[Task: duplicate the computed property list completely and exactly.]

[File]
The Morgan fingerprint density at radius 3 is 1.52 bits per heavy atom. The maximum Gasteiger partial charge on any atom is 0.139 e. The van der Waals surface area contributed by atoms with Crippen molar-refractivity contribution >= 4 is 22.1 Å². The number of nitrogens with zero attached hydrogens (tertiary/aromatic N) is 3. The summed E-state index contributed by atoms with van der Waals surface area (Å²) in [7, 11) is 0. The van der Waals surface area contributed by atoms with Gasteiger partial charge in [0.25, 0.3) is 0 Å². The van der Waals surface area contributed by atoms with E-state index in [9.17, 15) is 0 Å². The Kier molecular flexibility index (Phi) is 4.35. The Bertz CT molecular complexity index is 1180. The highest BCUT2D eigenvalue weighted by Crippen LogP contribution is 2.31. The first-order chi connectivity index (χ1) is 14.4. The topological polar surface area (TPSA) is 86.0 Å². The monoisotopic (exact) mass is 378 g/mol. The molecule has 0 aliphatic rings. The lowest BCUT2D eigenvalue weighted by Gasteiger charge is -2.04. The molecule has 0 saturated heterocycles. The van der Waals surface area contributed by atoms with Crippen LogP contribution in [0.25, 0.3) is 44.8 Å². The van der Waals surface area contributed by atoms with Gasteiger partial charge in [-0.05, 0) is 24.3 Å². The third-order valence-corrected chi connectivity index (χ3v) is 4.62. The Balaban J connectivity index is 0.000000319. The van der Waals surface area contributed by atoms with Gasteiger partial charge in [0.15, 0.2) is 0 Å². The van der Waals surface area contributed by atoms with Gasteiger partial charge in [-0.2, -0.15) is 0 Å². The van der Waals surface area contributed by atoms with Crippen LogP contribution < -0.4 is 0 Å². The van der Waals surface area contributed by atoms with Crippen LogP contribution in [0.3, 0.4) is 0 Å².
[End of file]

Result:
The Morgan fingerprint density at radius 3 is 1.52 bits per heavy atom. The maximum Gasteiger partial charge on any atom is 0.139 e. The van der Waals surface area contributed by atoms with Crippen molar-refractivity contribution >= 4 is 22.1 Å². The number of nitrogens with zero attached hydrogens (tertiary/aromatic N) is 3. The summed E-state index contributed by atoms with van der Waals surface area (Å²) in [7, 11) is 0. The van der Waals surface area contributed by atoms with Gasteiger partial charge in [0.25, 0.3) is 0 Å². The van der Waals surface area contributed by atoms with E-state index in [9.17, 15) is 0 Å². The Kier molecular flexibility index (Phi) is 4.35. The Bertz CT molecular complexity index is 1180. The highest BCUT2D eigenvalue weighted by Crippen LogP contribution is 2.31. The first-order chi connectivity index (χ1) is 14.4. The topological polar surface area (TPSA) is 86.0 Å². The monoisotopic (exact) mass is 378 g/mol. The molecule has 0 aliphatic rings. The lowest BCUT2D eigenvalue weighted by Gasteiger charge is -2.04. The molecule has 0 saturated heterocycles. The van der Waals surface area contributed by atoms with Crippen LogP contribution in [0.25, 0.3) is 44.8 Å². The van der Waals surface area contributed by atoms with Gasteiger partial charge in [-0.05, 0) is 24.3 Å². The third-order valence-corrected chi connectivity index (χ3v) is 4.62. The Balaban J connectivity index is 0.000000319. The van der Waals surface area contributed by atoms with Gasteiger partial charge in [0.15, 0.2) is 0 Å². The van der Waals surface area contributed by atoms with Gasteiger partial charge in [-0.2, -0.15) is 0 Å². The van der Waals surface area contributed by atoms with Crippen LogP contribution < -0.4 is 0 Å². The van der Waals surface area contributed by atoms with Crippen LogP contribution in [0.3, 0.4) is 0 Å².